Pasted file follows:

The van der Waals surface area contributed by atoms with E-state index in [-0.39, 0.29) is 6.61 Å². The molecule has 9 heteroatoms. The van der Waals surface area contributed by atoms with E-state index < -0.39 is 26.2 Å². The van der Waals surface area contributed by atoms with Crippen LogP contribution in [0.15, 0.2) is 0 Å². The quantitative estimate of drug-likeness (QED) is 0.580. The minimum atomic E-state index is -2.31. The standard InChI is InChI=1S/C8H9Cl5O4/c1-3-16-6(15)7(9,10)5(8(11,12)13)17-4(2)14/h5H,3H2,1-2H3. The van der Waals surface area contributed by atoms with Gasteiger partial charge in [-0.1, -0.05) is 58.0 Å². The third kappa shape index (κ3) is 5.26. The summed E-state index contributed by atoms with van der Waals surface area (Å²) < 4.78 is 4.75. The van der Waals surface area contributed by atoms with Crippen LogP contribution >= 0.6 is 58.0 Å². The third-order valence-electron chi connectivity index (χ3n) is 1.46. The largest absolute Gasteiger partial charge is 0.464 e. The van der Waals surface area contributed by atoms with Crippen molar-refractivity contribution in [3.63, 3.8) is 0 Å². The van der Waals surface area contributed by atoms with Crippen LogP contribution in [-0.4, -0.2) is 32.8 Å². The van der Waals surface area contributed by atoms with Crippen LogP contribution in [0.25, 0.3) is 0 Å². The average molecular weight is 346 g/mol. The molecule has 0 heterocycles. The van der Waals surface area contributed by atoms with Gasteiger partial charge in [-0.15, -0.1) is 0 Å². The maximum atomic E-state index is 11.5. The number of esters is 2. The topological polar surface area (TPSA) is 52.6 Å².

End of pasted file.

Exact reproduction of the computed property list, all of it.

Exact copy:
The van der Waals surface area contributed by atoms with E-state index in [-0.39, 0.29) is 6.61 Å². The molecule has 9 heteroatoms. The van der Waals surface area contributed by atoms with E-state index < -0.39 is 26.2 Å². The van der Waals surface area contributed by atoms with Crippen LogP contribution in [0.15, 0.2) is 0 Å². The quantitative estimate of drug-likeness (QED) is 0.580. The minimum atomic E-state index is -2.31. The standard InChI is InChI=1S/C8H9Cl5O4/c1-3-16-6(15)7(9,10)5(8(11,12)13)17-4(2)14/h5H,3H2,1-2H3. The van der Waals surface area contributed by atoms with Gasteiger partial charge in [-0.1, -0.05) is 58.0 Å². The third kappa shape index (κ3) is 5.26. The summed E-state index contributed by atoms with van der Waals surface area (Å²) < 4.78 is 4.75. The van der Waals surface area contributed by atoms with Crippen LogP contribution >= 0.6 is 58.0 Å². The third-order valence-electron chi connectivity index (χ3n) is 1.46. The largest absolute Gasteiger partial charge is 0.464 e. The van der Waals surface area contributed by atoms with Crippen molar-refractivity contribution in [3.63, 3.8) is 0 Å². The van der Waals surface area contributed by atoms with Crippen LogP contribution in [-0.4, -0.2) is 32.8 Å². The van der Waals surface area contributed by atoms with Crippen LogP contribution in [0.25, 0.3) is 0 Å². The average molecular weight is 346 g/mol. The molecule has 0 heterocycles. The van der Waals surface area contributed by atoms with Gasteiger partial charge in [-0.15, -0.1) is 0 Å². The maximum atomic E-state index is 11.5. The number of esters is 2. The topological polar surface area (TPSA) is 52.6 Å².